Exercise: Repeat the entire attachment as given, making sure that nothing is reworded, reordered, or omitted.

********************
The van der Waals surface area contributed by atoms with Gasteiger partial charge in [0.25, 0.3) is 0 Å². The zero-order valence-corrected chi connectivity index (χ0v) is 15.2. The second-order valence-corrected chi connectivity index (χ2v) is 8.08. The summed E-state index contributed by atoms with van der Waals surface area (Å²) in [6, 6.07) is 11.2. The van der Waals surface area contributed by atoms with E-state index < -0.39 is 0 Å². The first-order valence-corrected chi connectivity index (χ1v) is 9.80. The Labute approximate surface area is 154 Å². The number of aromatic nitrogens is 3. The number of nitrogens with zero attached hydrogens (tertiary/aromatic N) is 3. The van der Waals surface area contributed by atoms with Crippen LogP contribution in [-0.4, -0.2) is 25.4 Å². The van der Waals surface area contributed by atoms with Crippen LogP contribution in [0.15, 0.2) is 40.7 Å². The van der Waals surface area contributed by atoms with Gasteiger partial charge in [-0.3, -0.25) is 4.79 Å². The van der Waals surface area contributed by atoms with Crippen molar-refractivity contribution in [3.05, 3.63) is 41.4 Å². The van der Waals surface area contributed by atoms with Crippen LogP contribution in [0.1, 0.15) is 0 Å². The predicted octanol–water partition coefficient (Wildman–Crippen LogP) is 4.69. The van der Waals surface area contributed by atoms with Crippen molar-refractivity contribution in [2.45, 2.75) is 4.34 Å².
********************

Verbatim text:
The van der Waals surface area contributed by atoms with Gasteiger partial charge in [0.25, 0.3) is 0 Å². The zero-order valence-corrected chi connectivity index (χ0v) is 15.2. The second-order valence-corrected chi connectivity index (χ2v) is 8.08. The summed E-state index contributed by atoms with van der Waals surface area (Å²) in [6, 6.07) is 11.2. The van der Waals surface area contributed by atoms with E-state index < -0.39 is 0 Å². The first-order valence-corrected chi connectivity index (χ1v) is 9.80. The Labute approximate surface area is 154 Å². The number of aromatic nitrogens is 3. The number of nitrogens with zero attached hydrogens (tertiary/aromatic N) is 3. The van der Waals surface area contributed by atoms with Crippen LogP contribution in [-0.4, -0.2) is 25.4 Å². The van der Waals surface area contributed by atoms with Crippen LogP contribution in [0.15, 0.2) is 40.7 Å². The van der Waals surface area contributed by atoms with Gasteiger partial charge in [-0.3, -0.25) is 4.79 Å². The van der Waals surface area contributed by atoms with Crippen molar-refractivity contribution in [3.05, 3.63) is 41.4 Å². The van der Waals surface area contributed by atoms with Crippen LogP contribution in [0.1, 0.15) is 0 Å². The predicted octanol–water partition coefficient (Wildman–Crippen LogP) is 4.69. The van der Waals surface area contributed by atoms with Crippen molar-refractivity contribution in [2.45, 2.75) is 4.34 Å².